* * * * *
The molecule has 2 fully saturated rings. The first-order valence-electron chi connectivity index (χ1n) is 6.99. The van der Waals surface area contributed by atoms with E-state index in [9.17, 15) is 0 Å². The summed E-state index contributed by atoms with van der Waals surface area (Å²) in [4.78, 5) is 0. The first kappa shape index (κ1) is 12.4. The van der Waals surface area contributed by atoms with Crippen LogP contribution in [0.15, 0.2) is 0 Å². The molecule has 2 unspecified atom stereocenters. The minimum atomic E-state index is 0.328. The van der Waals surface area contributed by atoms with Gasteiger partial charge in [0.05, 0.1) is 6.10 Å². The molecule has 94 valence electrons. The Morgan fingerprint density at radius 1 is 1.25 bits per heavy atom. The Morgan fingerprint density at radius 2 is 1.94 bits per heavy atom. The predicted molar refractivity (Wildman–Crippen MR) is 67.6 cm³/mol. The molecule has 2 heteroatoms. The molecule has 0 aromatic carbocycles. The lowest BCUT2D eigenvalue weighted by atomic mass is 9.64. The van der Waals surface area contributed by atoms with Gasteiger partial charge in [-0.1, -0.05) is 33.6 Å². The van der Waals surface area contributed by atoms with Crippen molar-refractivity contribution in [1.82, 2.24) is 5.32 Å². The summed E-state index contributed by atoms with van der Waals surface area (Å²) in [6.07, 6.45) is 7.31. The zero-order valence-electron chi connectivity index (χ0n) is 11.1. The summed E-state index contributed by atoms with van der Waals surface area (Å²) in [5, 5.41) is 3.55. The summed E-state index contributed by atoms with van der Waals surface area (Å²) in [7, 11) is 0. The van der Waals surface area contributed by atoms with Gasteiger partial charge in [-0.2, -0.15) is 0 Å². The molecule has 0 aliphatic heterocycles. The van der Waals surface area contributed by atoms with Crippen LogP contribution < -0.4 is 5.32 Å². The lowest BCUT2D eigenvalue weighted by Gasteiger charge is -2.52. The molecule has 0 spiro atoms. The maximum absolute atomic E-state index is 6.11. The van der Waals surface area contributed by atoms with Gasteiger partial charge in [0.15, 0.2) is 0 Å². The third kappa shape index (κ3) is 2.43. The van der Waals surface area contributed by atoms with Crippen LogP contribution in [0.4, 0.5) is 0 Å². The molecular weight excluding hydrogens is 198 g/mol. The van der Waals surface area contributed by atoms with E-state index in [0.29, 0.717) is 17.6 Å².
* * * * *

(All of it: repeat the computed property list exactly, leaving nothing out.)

The molecule has 2 fully saturated rings. The first-order valence-electron chi connectivity index (χ1n) is 6.99. The van der Waals surface area contributed by atoms with E-state index in [9.17, 15) is 0 Å². The summed E-state index contributed by atoms with van der Waals surface area (Å²) in [4.78, 5) is 0. The first kappa shape index (κ1) is 12.4. The van der Waals surface area contributed by atoms with Crippen LogP contribution in [0.15, 0.2) is 0 Å². The molecule has 2 unspecified atom stereocenters. The minimum atomic E-state index is 0.328. The van der Waals surface area contributed by atoms with Gasteiger partial charge in [0.05, 0.1) is 6.10 Å². The molecule has 94 valence electrons. The Morgan fingerprint density at radius 1 is 1.25 bits per heavy atom. The Morgan fingerprint density at radius 2 is 1.94 bits per heavy atom. The predicted molar refractivity (Wildman–Crippen MR) is 67.6 cm³/mol. The molecule has 2 heteroatoms. The molecule has 0 aromatic carbocycles. The lowest BCUT2D eigenvalue weighted by atomic mass is 9.64. The van der Waals surface area contributed by atoms with Gasteiger partial charge in [-0.1, -0.05) is 33.6 Å². The van der Waals surface area contributed by atoms with Crippen molar-refractivity contribution in [1.82, 2.24) is 5.32 Å². The summed E-state index contributed by atoms with van der Waals surface area (Å²) in [6.07, 6.45) is 7.31. The zero-order valence-electron chi connectivity index (χ0n) is 11.1. The summed E-state index contributed by atoms with van der Waals surface area (Å²) in [5, 5.41) is 3.55. The summed E-state index contributed by atoms with van der Waals surface area (Å²) in [7, 11) is 0. The van der Waals surface area contributed by atoms with Gasteiger partial charge in [-0.2, -0.15) is 0 Å². The molecule has 0 aliphatic heterocycles. The van der Waals surface area contributed by atoms with Crippen LogP contribution < -0.4 is 5.32 Å². The lowest BCUT2D eigenvalue weighted by Gasteiger charge is -2.52. The molecule has 0 spiro atoms. The maximum absolute atomic E-state index is 6.11. The van der Waals surface area contributed by atoms with Gasteiger partial charge in [0.15, 0.2) is 0 Å². The third kappa shape index (κ3) is 2.43. The van der Waals surface area contributed by atoms with Crippen LogP contribution in [0.4, 0.5) is 0 Å². The molecular weight excluding hydrogens is 198 g/mol. The van der Waals surface area contributed by atoms with E-state index in [0.29, 0.717) is 17.6 Å².